Tuesday, 27 January 2009

Investigation of Uncoalesced vs Coalesced Read and Write Speeds in CUDA

While working on my sorting algorithms I came across an interesting scenario. At the moment my still incomplete sort uses two kernels. At the end of kernel A I have the choice of writing out to global memory in an uncoalesced or coalesced manner.  If kernel A writes out in a coalesced way then kernel B's initial read of global memory will have to be uncoalesced. Likewise if kernel A's write is uncoalesced then kernel B's read will be coalesced.

The CUDA documentation does not mention if uncoalesced writes are the same speed wise as uncoalesced reads so in order to get the peak performance of my sorting I needed to run a few tests with different kernels in the CUDA profiler.

I made four kernels, each doing a very simple task:  read in from global memory and store in shared mem then write from shared mem into a different area of global memory. Each kernel reads or writes to or from global memory in a different fashion to ensure coalesced / uncoalesced access for my 8800GT.  Note that on newer cards the coalescing rules are a bit different (see the documentation for details)



The CUDA documentation specifies that for cudamalloc "The allocated memory is suitably aligned for any kind of variable." so we can assume that our global memory blocks are aligned at the correct place for reading and writing.

The four kernels are as follows:

(A):
__global__ void readCowriteCo_kernel(float* d_idata, float* d_odata)
{
 __shared__ float sdata[192];

 const unsigned int tid = threadIdx.x;
 const unsigned int bid = blockIdx.x; 

 sdata[tid] = d_idata[bid*192+tid];
 __syncthreads();
 d_odata[bid*192+tid] = sdata[tid];
 __syncthreads();
}

(B):

__global__ void readUCowriteCo_kernel(float* d_idata, float* d_odata)
{
 __shared__ float sdata[192];

 const unsigned int tid = threadIdx.x;
 const unsigned int bid = blockIdx.x; 

 sdata[tid] = d_idata[bid*192*2+tid*2];
 __syncthreads();
 d_odata[bid*192+tid] = sdata[tid];
 __syncthreads();
}

(C):

__global__ void readCowriteUCo_kernel(float* d_idata, float* d_odata)
{
 __shared__ float sdata[192];

 const unsigned int tid = threadIdx.x;
 const unsigned int bid = blockIdx.x; 

 sdata[tid] = d_idata[bid*192+tid];
 __syncthreads();
 d_odata[bid*192*2+tid*2] = sdata[tid];
 __syncthreads();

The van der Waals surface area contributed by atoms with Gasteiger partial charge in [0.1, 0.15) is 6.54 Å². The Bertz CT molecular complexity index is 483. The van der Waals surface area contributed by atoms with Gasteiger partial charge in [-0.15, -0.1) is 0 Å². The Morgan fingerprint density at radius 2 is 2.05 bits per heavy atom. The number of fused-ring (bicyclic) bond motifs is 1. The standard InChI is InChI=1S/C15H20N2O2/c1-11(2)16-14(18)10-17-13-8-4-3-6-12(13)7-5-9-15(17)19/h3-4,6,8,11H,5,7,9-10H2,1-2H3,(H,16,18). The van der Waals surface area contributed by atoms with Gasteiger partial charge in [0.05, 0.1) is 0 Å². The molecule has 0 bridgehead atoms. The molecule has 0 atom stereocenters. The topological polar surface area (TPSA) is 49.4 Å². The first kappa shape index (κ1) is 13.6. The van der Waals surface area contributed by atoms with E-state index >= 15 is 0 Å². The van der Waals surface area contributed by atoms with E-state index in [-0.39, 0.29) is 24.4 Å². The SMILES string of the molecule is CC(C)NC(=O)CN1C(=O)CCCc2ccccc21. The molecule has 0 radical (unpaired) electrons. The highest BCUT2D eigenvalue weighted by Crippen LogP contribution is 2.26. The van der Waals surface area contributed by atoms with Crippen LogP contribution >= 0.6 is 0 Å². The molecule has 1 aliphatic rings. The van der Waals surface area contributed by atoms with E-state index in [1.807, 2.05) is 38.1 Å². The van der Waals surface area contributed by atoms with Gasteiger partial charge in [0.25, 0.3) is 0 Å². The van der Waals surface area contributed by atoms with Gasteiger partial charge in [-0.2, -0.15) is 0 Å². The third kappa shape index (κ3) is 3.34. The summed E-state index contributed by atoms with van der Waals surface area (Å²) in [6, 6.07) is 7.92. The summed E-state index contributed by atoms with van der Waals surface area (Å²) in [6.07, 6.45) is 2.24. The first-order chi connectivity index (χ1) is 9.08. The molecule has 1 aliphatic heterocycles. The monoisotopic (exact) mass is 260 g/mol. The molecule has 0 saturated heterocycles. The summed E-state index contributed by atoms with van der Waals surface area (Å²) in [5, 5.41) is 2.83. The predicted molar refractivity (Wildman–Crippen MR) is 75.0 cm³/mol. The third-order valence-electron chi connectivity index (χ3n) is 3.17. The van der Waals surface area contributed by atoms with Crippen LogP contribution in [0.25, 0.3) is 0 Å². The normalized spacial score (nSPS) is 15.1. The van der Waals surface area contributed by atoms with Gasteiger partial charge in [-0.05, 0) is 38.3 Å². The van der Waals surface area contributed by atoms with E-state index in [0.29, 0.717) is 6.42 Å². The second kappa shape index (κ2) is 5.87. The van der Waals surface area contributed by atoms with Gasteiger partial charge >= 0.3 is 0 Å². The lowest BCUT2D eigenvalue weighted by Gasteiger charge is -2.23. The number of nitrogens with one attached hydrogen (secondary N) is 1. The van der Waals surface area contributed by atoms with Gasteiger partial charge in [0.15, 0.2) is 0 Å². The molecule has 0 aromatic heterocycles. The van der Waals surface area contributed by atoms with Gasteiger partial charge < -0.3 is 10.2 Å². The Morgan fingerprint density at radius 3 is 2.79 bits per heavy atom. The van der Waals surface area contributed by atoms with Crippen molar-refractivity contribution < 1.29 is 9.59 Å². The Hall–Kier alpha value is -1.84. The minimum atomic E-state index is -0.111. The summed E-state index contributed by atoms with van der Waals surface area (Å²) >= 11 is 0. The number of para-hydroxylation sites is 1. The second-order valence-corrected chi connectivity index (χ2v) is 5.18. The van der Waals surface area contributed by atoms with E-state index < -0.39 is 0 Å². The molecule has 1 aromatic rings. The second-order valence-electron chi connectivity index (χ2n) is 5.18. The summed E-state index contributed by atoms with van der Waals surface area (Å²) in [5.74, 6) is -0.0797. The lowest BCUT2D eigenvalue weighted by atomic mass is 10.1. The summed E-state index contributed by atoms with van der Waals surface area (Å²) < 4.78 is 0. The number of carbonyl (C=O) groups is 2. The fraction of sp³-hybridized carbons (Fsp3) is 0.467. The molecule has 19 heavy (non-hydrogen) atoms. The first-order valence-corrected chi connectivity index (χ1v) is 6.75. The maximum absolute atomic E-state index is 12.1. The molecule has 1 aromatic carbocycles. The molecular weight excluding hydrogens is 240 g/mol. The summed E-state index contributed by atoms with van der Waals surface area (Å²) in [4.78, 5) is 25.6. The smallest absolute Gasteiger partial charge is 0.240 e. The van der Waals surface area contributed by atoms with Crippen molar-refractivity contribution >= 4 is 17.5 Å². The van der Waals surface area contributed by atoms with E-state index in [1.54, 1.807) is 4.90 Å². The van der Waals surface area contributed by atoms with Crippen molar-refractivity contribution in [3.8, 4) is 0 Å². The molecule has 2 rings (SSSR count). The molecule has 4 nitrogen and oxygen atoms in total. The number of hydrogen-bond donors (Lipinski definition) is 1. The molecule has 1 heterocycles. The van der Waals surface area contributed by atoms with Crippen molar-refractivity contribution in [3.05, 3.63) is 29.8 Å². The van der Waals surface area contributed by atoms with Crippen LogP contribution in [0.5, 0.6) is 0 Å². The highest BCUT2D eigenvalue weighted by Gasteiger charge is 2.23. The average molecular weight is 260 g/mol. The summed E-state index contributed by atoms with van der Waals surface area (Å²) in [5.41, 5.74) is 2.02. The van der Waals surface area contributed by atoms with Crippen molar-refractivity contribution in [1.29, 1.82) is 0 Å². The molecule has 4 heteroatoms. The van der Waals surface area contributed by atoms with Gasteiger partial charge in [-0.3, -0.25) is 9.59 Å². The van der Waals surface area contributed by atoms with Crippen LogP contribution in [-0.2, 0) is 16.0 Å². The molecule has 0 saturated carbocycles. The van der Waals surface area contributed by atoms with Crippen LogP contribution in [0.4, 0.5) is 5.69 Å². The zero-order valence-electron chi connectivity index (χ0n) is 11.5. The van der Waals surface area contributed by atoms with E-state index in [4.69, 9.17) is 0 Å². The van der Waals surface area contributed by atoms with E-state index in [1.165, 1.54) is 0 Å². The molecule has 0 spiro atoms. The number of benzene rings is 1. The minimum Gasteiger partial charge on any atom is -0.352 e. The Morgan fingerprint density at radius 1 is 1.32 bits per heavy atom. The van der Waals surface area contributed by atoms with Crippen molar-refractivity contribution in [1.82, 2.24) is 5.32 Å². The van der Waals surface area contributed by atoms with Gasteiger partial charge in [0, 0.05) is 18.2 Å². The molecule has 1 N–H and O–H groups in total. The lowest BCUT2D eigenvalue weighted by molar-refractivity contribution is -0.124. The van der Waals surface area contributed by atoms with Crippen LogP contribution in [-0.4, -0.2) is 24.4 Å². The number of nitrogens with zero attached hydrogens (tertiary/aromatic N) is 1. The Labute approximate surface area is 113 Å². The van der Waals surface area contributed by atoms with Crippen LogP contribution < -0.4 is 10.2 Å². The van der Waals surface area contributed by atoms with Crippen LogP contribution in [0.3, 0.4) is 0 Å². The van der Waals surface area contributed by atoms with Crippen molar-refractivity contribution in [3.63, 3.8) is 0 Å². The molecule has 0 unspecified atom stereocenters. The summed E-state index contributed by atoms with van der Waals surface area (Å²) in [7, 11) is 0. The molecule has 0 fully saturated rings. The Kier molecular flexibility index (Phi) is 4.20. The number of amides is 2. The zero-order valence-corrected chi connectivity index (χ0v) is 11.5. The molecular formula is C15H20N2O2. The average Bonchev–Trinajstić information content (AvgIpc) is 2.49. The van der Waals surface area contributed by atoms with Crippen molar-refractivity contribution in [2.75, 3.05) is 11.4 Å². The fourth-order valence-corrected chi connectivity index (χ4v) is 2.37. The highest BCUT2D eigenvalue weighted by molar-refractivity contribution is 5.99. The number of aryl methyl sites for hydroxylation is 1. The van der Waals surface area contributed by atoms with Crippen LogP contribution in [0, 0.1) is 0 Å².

}

(D):

__global__ void readUCowriteUCo_kernel(float* d_idata, float* d_odata)
{
 __shared__ float sdata[192];

 const unsigned int tid = threadIdx.x;
 const unsigned int bid = blockIdx.x; 

 sdata[tid] = d_idata[bid*192*2+tid*2];
 __syncthreads();
 d_odata[bid*192*2+tid*2] = sdata[tid];
 __syncthreads();
}

These kernels were launched with a grid size of 32768 and 192 threads per block. The 192 threads are a multiple of 32 thereby ensuring full warps were used.  The kernels were run in succession 1000 times. All of the above kernels have 100% occupancy.

According to the CUDA profiler the kernels produced on average the following:  (8800GT)










































KernelGPUTimeUncoalesced Read Coalesced ReadUncoalesced WriteCoalesced Write
A           1121.73 056172                                        0  224688                    
B          4879.17     898752                0                        0                               224688
C           6267.65      0                         56172                1797504                   0
D           9735.1      898752                0                        1797504                   0

Based purely on timings kernel B is much faster than kernel C.  I am still investigating why a coalesced write uses 4 times as many operations as a coalesced read. (update: please see here for the explanation) The memory from the cudamalloc is meant to be aligned correctly.  Kernel D shows that uncoalesced writes take twice as long as uncoalesced reads and in total 9.6 times as many operations and the same ratio in increase in time.

From the above results it is much more efficient for my Sort Algorithm's Kernel A to write out in a coalesced manner when it has finished and Kernel B to then read the data in an uncoalesced fashion. This result seems to hold true in all manner of systems where multiple kernel launches and operations are performed on the same data.

No comments:

Post a comment